I really like the idea of taking the solution offline and installing exhibitions, or places where the public can interact with the museum, outside the museum. Not everyone can get to London etc so this may attract people from a wider geographic.

Lauren also picked up on the importance of the stories behind these objects and wondered if there was a way they could be linked by their stories.

Feedback From Another Professional

This week I arranged a tutorial with Harriet to go over my ideas and see if there were areas I could improve on. My notes from that meeting are below:

The biggest thing I got from this meeting was a rhetorical question:

“What will your audience get from this interaction?” or as Harriet eloquently put it, “what is the point?!”.

If they don’t get anything from it, they simply won’t do it. This is something I will have to ponder and something I will bring up later this week in the Crit with John Stack from the Science Museum.

It comes back to that saying from earlier about mistaking legibility for communication. What message am I trying to communicate and why?

Week 8 Crit

This week’s crit was with John Stack from the Science Museum. I wanted to use this as an opportunity to speak further about what people get out of visiting the digital archive online. But more than that, I wanted to know if things could be offered to entice a wider audience to engage with the final outcome.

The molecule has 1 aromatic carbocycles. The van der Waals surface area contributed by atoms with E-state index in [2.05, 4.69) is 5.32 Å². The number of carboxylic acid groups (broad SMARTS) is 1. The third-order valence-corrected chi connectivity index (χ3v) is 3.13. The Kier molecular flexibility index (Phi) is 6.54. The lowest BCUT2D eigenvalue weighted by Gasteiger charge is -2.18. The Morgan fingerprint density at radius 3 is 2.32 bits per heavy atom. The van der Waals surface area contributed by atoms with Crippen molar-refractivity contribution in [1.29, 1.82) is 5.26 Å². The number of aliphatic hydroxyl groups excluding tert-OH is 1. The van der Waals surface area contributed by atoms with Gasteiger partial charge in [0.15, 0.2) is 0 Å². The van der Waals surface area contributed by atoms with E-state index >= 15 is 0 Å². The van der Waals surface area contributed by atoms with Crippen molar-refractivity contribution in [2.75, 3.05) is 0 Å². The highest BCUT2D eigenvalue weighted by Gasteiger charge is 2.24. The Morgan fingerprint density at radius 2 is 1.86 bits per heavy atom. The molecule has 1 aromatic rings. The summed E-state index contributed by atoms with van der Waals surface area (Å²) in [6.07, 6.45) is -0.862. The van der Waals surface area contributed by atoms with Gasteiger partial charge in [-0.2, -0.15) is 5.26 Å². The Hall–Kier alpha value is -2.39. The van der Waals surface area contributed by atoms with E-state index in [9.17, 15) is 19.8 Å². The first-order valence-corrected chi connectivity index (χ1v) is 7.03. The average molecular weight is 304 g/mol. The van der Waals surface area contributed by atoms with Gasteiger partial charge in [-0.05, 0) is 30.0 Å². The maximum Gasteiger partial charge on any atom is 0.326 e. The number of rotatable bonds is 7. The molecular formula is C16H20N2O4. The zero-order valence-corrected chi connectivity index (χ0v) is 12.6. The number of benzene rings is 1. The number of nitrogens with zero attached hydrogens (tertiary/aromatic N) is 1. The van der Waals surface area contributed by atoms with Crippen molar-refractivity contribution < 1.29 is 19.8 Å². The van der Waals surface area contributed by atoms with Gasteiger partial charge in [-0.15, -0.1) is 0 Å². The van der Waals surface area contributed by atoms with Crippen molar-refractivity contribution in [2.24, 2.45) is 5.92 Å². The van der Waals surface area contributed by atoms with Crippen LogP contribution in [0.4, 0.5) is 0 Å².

My initial ideas for things that could be offered included:

My notes for the Crit can be seen below:

The personal notes that John gave me to my question and points that stood out included:

Through his discussions with others in the group, I picked up on the word ‘social’. John likes things that encourage socialisation, conversation, and engagement through word of mouth.

I also think that the future plays an important part in the Science Museums goals. The collection is never complete and will always be added to. I wonder if I can encourage content creation through my chosen outcome?

New Directions

From the feedback above, I think that there are two ideas that answer the brief best. I like the idea of the card game, but I also like the idea of an accessible gallery for those with additional needs. This is a great start, and I am beginning to understand both the needs of the museum and those of my target audience. By keeping them both in mind I hope to achieve an outcome that engages them equally.


Carson, D., 2003. Design and discovery. [online] Ted.com. Available at: <https://www.ted.com/talks/david_carson_design_and_discovery?language=en> [Accessed 10 December 2021].

Youtube.com. 2007. The Art of Looking Sideways by Alan Fletcher. [online] Available at: <https://www.youtube.com/watch?v=meKUDU0sH5w> [Accessed 10 December 2021].